Ultimately, I want to include the following in my PoC (found in the MRL and Monero GitHub Issues linked below):
- reorganized tx semantics (
tx_supplementtakes some stuff out of the
- view tags
- enforce 1 tx pub key for 2-out tx, 1 key per output for >2-out tx
- enforce sorted-TLV in the extra field
- Janus mitigation (one way or another - depending on the address scheme chosen)
PoC: current progress
The PoC currently has:
- mock-up of RingCT with CLSAG (for performance comparisons)
- mock-up of Triptych (for performance comparisons)
- concise Grootle proof (with 'aggregation coefficients', like found in Triptych)
- plain Grootle proof (without 'aggregation coefficients', like found in Lelantus-Spark)
- note: The guys at Firo theorize this should have faster verification than concise Grootle proofs (using 'small scalar weighting'), but in my tests it is slower. This may be due to a limitation of Monero's crypto library, which contains no optimizations for small scalar EC multiplication, so future improvements may be possible.
- Seraphis composition proof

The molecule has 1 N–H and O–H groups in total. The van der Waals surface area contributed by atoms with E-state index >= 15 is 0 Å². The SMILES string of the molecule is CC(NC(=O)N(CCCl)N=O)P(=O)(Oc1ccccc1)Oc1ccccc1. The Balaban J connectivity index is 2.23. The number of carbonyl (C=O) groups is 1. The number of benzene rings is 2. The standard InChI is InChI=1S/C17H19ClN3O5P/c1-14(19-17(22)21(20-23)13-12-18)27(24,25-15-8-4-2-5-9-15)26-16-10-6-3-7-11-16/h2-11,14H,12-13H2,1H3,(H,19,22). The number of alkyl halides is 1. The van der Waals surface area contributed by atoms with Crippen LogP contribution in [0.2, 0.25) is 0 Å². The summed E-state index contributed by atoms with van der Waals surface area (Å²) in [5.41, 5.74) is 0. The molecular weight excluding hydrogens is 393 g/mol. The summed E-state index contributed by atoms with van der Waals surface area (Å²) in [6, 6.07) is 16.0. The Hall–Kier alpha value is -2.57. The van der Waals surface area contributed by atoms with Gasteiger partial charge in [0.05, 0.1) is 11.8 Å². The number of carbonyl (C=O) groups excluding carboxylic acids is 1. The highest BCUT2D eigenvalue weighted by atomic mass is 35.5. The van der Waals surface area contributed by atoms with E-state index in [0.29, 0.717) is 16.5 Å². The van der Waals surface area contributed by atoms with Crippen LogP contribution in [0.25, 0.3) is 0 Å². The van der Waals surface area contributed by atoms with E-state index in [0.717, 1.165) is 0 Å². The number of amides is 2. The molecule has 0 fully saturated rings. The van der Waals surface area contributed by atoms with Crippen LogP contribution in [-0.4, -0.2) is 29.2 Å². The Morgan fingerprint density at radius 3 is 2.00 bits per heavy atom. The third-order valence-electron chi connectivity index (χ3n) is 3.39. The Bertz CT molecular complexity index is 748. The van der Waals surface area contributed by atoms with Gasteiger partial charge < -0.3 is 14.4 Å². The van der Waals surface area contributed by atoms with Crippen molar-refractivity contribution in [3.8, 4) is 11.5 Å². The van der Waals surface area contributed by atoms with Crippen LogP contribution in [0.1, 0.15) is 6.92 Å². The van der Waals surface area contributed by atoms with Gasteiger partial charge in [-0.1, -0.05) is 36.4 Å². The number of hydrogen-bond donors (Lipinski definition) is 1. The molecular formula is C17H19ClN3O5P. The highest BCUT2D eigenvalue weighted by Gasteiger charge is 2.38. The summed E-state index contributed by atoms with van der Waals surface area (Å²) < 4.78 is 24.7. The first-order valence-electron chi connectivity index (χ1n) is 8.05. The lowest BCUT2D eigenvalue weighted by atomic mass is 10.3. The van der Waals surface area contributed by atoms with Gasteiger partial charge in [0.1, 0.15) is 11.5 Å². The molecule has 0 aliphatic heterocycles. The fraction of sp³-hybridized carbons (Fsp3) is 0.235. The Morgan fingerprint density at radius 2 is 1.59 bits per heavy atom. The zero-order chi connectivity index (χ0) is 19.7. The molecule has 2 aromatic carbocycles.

- unit tests for all of the above
- tx mock-up performance testing framework
My immediate plans for the PoC include:
- core multisig functionality in Seraphis composition proof
- mock-up of 4 different Seraphis variants
- mock-up of Lelantus-Spark (probably... it turns out coding complex cryptographic algorithms like advanced signature schemes is a lot of work)
- unit tests for all of the above
- comprehensive performance testing of all tx protocol mock-ups
Once performance tests are complete, I will take a break of 1-4 weeks to finish the Seraphis paper. Then, after making various design decisions to narrow down the optimal tx protocol and address scheme (based on discussion in the Monero community - primarily IRC channels #monero-dev and #monero-research-lab), I want to add the following to the PoC (I will probably make a new branch for this, and cut out all the extra stuff from performance testing).
- mock-up of Seraphis addressing framework
- mock-up of Seraphis transaction builder framework (with multisig)
- the wishlist from above
Past and current Monero work
- Seraphis paper: in-progress
- Seraphis PoC branch: in-progress
- ZtM2: complete
- ZtM1: complete
- MRL issues: many are active/open (the fee issue is close to merging on master)
- Monero issues: tx semantics proposal is open
- Monero PRs: multisig address-generation rework is open
- Rate: 50 USD + 0.2 XMR
- Hours: 6 weeks @ 40hr/wk = 240hrs
- XMR equivalent: 48 + (50*240)/USD_EXCHANGE_RATE XMR
- USD_EXCHANGE_RATE: set from 14-day EMA on a major exchange when merging proposal
- 269 USD/XMR at 1800 UTC 10/13/2021 w/ 14-day EMA on Kraken -> 92.6 XMR total
If it takes me fewer than 240hrs, then I will allocate the extra hours toward whatever future Monero work I end up doing (or pass the left-over funds into the general fund if necessary).
If I require more time, and the community supports it, then I may make another proposal to extend the hours.